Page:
Computer Howto's by Lewis Encarnacion - Lewis’s posts are great. Covering not just Windows 7 topics, but also some of the finer points in using and getting comfortable in Kali Linux.

FAU -version - Speaking of the Forensic Acquisition Utilities (FAU) it seems a new version came out in August 2013. I don’t think I caught that release. The link has a “what’s new” jump as well as the new binary set download link but for the lazy…from that source:

  • Volume_dump and DD now recognize drives with BusTypeSata as devices supporting the ATA feature set.  ATA specific attributes are reported for these drives.
  • Fixed a problem with the DD --verify option when writing an image to certain to certain drives.  Under certain circumstances the DD --verify option reported a spurious failure even though the reimaging of the target drive succeeded and the cryptographic checksum of the destination drive was in fact identical to the cryptographic checksum source image file or drive.  This problem did not affect the accuracy of the reimaged drive but required that the user to validate the target drive after the imaging process was complete.  Thanks to Suman Beros for reporting this problem.
  • When acquiring a physical drive DD now drops the block size down to the device block size when approaching the putative end of the source drive.  Hard drives often misreport their capacity either by over estimating or under estimating the true size.  The only reliable way to image a hard drive is to attempt to acquire beyond the purported end of the drive and see if valid data is returned.  However, we have encountered a few drives that freeze or hang the imaging process if you attempt to read beyond the end of the drive with a block size that is greater than the device block size.  Needless to say, this can be disconcerting when you have already read 1 TiB of data only to have the whole process hang on the last few sectors.  Dropping down to the device block size when approaching the end of a drive should produce more reliable acquisitions.  A disadvantage is that drive acquisition will be slower at the end of the drive.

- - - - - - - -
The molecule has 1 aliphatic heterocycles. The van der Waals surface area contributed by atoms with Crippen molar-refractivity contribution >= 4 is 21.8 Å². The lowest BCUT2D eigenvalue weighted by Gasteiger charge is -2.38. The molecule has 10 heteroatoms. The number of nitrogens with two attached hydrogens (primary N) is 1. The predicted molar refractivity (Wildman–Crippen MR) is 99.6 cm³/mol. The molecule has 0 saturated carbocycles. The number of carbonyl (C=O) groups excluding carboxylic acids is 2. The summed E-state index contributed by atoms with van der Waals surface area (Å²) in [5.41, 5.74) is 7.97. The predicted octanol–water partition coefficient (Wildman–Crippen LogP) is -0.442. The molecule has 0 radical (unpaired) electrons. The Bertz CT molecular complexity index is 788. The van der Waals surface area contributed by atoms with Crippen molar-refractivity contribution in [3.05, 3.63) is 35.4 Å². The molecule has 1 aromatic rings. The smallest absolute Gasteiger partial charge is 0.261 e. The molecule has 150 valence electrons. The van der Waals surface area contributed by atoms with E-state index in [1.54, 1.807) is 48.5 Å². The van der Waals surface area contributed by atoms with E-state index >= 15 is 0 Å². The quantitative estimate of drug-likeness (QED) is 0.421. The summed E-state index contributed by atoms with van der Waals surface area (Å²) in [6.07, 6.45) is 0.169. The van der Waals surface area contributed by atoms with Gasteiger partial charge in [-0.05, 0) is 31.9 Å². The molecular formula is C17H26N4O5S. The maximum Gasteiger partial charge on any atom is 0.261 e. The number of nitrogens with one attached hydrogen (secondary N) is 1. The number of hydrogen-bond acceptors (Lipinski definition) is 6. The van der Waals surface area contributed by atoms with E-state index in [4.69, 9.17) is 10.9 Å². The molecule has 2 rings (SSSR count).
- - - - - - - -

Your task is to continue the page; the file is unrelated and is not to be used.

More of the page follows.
• Examples have been added to the DD help text which show how to acquire a physical drive.

That’s all for tonight!

Cheers my friends.

Claus Valca

Security Tidbits

And here are some security related links that caught my fancy this week.

Vulnerabilities Discovered in Global Vessel Tracking Systems - Trend Micro’s Security Intelligence Blog - Super study that sent chills down my spine reading. We take so many critical infrastructure systems for granted. I hear the next block-buster action novel waiting to pounce on this for the storyline.